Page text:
News Brief

PCBs in Light Fixtures Still Contaminating Schools

Many schools economize by continuing to use older fluorescent light fixtures, but the U.S. Environmental Protection Agency (EPA) says it’s time to replace them. EPA’s new guidance for schools focuses on pre-1979 fluorescent light fixtures containing hazardous polychlorinated biphenyls (PCBs), which leak hazardous oil and contaminate air when old ballasts begin to leak. These fixtures also create a fire hazard, since PCB-containing ballasts are there to prevent thermal overload. The ballasts have a useful life of 10 to 15 years; beyond that period, older fluorescent fixtures are much more likely to overheat and catch fire while in use. The guidance recommends a complete survey of fluorescent light fixtures in schools, replacement of any fixtures containing PCBs, and safe disposal of fixtures by EPA-approved companies listed on its website. Schools built before 1979 are at the greatest risk, but PCBs may be present even in fixtures manufactured between 1979 and 1998—and in some cases, older fixtures may have been salvaged and used in newer buildings as well. According to EPA, replacing old fixtures with new, efficient ones not only removes a dangerous toxic substance from children’s learning spaces but also pays for itself through energy savings, usually within a seven-year period. More information is available at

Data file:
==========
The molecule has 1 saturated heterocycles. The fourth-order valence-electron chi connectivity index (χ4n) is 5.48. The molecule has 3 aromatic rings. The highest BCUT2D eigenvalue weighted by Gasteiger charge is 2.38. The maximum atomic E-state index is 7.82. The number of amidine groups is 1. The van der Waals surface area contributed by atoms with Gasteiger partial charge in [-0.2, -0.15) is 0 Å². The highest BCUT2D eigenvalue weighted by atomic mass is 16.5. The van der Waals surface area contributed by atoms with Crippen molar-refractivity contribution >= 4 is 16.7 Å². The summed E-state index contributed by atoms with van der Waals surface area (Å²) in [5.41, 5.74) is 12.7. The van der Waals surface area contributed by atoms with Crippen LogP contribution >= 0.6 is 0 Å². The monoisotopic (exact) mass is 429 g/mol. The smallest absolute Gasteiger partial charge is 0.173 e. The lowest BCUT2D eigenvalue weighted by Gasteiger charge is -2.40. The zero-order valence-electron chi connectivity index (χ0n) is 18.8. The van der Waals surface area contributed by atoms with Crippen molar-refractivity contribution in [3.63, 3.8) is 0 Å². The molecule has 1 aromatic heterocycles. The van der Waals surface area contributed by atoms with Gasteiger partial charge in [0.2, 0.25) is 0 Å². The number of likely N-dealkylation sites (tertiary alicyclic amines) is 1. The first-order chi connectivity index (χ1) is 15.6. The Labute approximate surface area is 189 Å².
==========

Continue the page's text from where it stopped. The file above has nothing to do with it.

Published January 27, 2011

Paula, M. (2011, January 27). PCBs in Light Fixtures Still Contaminating Schools. Retrieved from

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